Fat imaging via magnetic resonance imaging (MRI) in young children (ages 1-4 years) without sedation

Grace E. Shearrer, Benjamin T. House, Michelle C. Gallas, Jeffrey J. Luci, Jaimie N. Davis

Research output: Contribution to journalArticle

2 Citations (Scopus)

Abstract

Introduction: This pilot study developed techniques to perform Magnetic Resonance Imaging (MRI) of specific fat deposition in 18 children (age 18 months to 4 years). Methods: The children engaged in a series of practice tests to become acclimated to the scanner noises, reduce claustrophobia, and rehearse holding still for a set time. The practice tests assessed if the child could remain still for two minutes while watching a video, first while lying on a blanket, second, on the blanket with headphones, and third, in the mock scanner. The children who passed the three practice tests were then scanned with a 3T Siemens Skyra magnet. Abdominal fat distribution (region of interest (ROI) from the top of the ileac crest to the bottom of the ribcage) volume was measured using 2-point DIXON technique. This region was chosen to give an indication of the body composition around the liver. Results: Twelve out of eighteen participants successfully completed the actual MRI scan. Chisquared test showed no significant difference between male and female pass-fail rates. The median age of completed scans was 36 months, whereas the median age for children unable to complete a scan was 28 months. The average total trunk fat was 240.9±85.2mL and the average total VAT was 37.7±25.9mLand liver fat was not quantifiable due to physiological motion. Several strategies (modeling, videos, and incentives) were identified to improve pediatric imaging in different age ranges. Conclusion: Using an age-specific and tailored protocol, we were able to successfully use MRI for fat imaging in a majority of young children. Development of such protocols enables researchers to better understand the etiology of fat deposition in young children, which can be used to aid in the prevention and treatment of adiposity.

Original languageEnglish (US)
Article numbere0149744
JournalPLoS One
Volume11
Issue number2
DOIs
StatePublished - Feb 1 2016

Fingerprint

sedation
Magnetic resonance
magnetic resonance imaging
Fats
Magnetic Resonance Imaging
image analysis
Imaging techniques
lipids
Liver
scanners
Headphones
testing
Pediatrics
Abdominal Fat
liver
Magnets
Phobic Disorders
Adiposity
adiposity
abdominal fat

ASJC Scopus subject areas

  • Agricultural and Biological Sciences(all)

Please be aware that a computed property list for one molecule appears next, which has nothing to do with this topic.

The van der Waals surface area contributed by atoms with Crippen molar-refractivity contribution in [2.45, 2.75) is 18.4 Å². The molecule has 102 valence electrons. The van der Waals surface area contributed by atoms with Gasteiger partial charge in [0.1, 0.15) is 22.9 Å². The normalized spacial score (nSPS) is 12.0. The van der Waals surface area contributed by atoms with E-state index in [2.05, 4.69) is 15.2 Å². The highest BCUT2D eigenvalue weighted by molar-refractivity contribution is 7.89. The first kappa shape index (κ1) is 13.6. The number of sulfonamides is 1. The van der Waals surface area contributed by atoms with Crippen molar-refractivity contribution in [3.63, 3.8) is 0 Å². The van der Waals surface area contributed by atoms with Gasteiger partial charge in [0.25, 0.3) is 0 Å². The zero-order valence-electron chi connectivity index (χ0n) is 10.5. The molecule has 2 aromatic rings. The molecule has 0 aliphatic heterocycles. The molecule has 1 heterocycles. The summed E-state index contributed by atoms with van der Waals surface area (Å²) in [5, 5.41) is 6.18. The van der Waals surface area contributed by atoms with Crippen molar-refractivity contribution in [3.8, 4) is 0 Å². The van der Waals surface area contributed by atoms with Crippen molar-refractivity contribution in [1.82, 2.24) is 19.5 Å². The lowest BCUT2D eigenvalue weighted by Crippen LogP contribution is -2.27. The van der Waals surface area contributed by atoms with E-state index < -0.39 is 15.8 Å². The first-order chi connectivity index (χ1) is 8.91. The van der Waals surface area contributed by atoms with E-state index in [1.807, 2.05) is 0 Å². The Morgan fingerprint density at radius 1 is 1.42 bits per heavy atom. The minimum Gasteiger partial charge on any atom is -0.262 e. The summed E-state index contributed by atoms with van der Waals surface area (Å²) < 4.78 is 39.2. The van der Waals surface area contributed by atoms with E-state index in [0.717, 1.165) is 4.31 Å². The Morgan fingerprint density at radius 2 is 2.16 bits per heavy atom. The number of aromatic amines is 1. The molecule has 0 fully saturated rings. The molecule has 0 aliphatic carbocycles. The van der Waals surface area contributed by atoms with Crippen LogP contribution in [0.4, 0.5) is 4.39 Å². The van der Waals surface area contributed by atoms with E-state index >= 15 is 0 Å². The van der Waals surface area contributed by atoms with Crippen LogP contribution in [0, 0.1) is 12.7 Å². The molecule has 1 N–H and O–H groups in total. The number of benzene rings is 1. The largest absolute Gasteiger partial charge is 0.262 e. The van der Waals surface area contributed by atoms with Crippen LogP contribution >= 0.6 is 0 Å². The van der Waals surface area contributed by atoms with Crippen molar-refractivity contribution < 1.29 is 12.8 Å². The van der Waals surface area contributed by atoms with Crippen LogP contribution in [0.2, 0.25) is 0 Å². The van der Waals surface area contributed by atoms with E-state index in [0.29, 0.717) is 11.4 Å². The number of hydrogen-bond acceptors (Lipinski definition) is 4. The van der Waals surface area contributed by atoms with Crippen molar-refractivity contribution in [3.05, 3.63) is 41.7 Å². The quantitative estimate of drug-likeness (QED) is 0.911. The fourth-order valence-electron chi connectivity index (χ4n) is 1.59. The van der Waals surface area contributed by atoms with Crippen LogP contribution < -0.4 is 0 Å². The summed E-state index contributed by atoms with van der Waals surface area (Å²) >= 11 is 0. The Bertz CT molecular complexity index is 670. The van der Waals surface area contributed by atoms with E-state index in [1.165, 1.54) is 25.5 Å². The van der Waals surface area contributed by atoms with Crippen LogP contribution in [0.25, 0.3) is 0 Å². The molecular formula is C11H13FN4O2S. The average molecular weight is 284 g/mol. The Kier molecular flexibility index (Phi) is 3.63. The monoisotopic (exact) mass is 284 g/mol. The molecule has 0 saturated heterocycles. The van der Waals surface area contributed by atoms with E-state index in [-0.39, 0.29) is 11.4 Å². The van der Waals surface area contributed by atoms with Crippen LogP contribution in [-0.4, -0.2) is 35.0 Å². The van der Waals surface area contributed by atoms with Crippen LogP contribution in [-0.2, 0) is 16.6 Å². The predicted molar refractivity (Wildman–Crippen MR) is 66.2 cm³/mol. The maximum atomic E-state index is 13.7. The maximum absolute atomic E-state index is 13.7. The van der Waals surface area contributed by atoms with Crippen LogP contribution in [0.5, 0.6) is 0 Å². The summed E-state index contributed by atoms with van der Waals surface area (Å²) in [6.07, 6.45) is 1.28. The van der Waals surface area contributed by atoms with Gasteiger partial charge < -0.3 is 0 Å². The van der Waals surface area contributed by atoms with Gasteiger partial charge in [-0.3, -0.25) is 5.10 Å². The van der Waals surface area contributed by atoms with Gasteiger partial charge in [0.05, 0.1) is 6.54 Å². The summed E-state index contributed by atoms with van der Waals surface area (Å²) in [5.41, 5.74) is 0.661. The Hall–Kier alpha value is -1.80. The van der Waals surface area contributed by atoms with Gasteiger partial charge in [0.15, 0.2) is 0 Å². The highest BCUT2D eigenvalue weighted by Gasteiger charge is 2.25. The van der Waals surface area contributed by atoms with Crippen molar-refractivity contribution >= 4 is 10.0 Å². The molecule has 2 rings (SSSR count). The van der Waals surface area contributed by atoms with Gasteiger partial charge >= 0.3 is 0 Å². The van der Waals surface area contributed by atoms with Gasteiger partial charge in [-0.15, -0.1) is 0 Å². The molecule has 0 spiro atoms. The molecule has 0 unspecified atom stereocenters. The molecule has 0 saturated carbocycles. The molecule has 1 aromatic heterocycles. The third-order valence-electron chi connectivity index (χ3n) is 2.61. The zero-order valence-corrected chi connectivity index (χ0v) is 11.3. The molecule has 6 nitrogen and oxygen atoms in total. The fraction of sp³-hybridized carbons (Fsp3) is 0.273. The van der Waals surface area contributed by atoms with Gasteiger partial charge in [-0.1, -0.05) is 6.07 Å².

• Biochemistry, Genetics and Molecular Biology(all)
  • Medicine(all)

Cite this

Shearrer, G. E., House, B. T., Gallas, M. C., Luci, J. J., & Davis, J. N. (2016). Fat imaging via magnetic resonance imaging (MRI) in young children (ages 1-4 years) without sedation. PLoS One, 11(2), [e0149744]. https://doi.org/10.1371/journal.pone.0149744

Fat imaging via magnetic resonance imaging (MRI) in young children (ages 1-4 years) without sedation. / Shearrer, Grace E.; House, Benjamin T.; Gallas, Michelle C.; Luci, Jeffrey J.; Davis, Jaimie N.

In: PLoS One, Vol. 11, No. 2, e0149744, 01.02.2016.

Research output: Contribution to journalArticle

Shearrer, Grace E. ; House, Benjamin T. ; Gallas, Michelle C. ; Luci, Jeffrey J. ; Davis, Jaimie N. / Fat imaging via magnetic resonance imaging (MRI) in young children (ages 1-4 years) without sedation. In: PLoS One. 2016 ; Vol. 11, No. 2.
@article{a7fdf3e277634bc691c894ba9cc921f9,
title = "Fat imaging via magnetic resonance imaging (MRI) in young children (ages 1-4 years) without sedation",
abstract = "Introduction: This pilot study developed techniques to perform Magnetic Resonance Imaging (MRI) of specific fat deposition in 18 children (age 18 months to 4 years). Methods: The children engaged in a series of practice tests to become acclimated to the scanner noises, reduce claustrophobia, and rehearse holding still for a set time. The practice tests assessed if the child could remain still for two minutes while watching a video, first while lying on a blanket, second, on the blanket with headphones, and third, in the mock scanner. The children who passed the three practice tests were then scanned with a 3T Siemens Skyra magnet. Abdominal fat distribution (region of interest (ROI) from the top of the ileac crest to the bottom of the ribcage) volume was measured using 2-point DIXON technique. This region was chosen to give an indication of the body composition around the liver. Results: Twelve out of eighteen participants successfully completed the actual MRI scan. Chisquared test showed no significant difference between male and female pass-fail rates. The median age of completed scans was 36 months, whereas the median age for children unable to complete a scan was 28 months. The average total trunk fat was 240.9±85.2mL and the average total VAT was 37.7±25.9mLand liver fat was not quantifiable due to physiological motion. Several strategies (modeling, videos, and incentives) were identified to improve pediatric imaging in different age ranges. Conclusion: Using an age-specific and tailored protocol, we were able to successfully use MRI for fat imaging in a majority of young children. Development of such protocols enables researchers to better understand the etiology of fat deposition in young children, which can be used to aid in the prevention and treatment of adiposity.",